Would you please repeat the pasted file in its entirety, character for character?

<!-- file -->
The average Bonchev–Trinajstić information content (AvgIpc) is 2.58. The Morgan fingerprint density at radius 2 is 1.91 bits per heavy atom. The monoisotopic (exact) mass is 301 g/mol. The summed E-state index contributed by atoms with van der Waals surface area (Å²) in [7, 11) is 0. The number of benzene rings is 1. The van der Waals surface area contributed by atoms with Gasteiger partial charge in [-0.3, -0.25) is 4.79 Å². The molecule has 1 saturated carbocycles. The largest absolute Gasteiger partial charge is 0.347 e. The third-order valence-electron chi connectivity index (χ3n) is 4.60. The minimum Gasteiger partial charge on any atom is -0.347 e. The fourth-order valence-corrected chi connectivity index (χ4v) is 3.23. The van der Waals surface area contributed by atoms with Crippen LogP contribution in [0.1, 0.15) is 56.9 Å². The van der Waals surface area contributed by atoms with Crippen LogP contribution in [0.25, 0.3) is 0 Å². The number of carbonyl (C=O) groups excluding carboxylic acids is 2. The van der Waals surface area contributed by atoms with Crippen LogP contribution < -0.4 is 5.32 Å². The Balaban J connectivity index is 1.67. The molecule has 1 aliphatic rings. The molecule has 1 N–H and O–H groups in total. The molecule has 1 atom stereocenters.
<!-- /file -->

The average Bonchev–Trinajstić information content (AvgIpc) is 2.58. The Morgan fingerprint density at radius 2 is 1.91 bits per heavy atom. The monoisotopic (exact) mass is 301 g/mol. The summed E-state index contributed by atoms with van der Waals surface area (Å²) in [7, 11) is 0. The number of benzene rings is 1. The van der Waals surface area contributed by atoms with Gasteiger partial charge in [-0.3, -0.25) is 4.79 Å². The molecule has 1 saturated carbocycles. The largest absolute Gasteiger partial charge is 0.347 e. The third-order valence-electron chi connectivity index (χ3n) is 4.60. The minimum Gasteiger partial charge on any atom is -0.347 e. The fourth-order valence-corrected chi connectivity index (χ4v) is 3.23. The van der Waals surface area contributed by atoms with Crippen LogP contribution in [0.1, 0.15) is 56.9 Å². The van der Waals surface area contributed by atoms with Crippen LogP contribution in [0.25, 0.3) is 0 Å². The number of carbonyl (C=O) groups excluding carboxylic acids is 2. The van der Waals surface area contributed by atoms with Crippen LogP contribution < -0.4 is 5.32 Å². The Balaban J connectivity index is 1.67. The molecule has 1 aliphatic rings. The molecule has 1 N–H and O–H groups in total. The molecule has 1 atom stereocenters.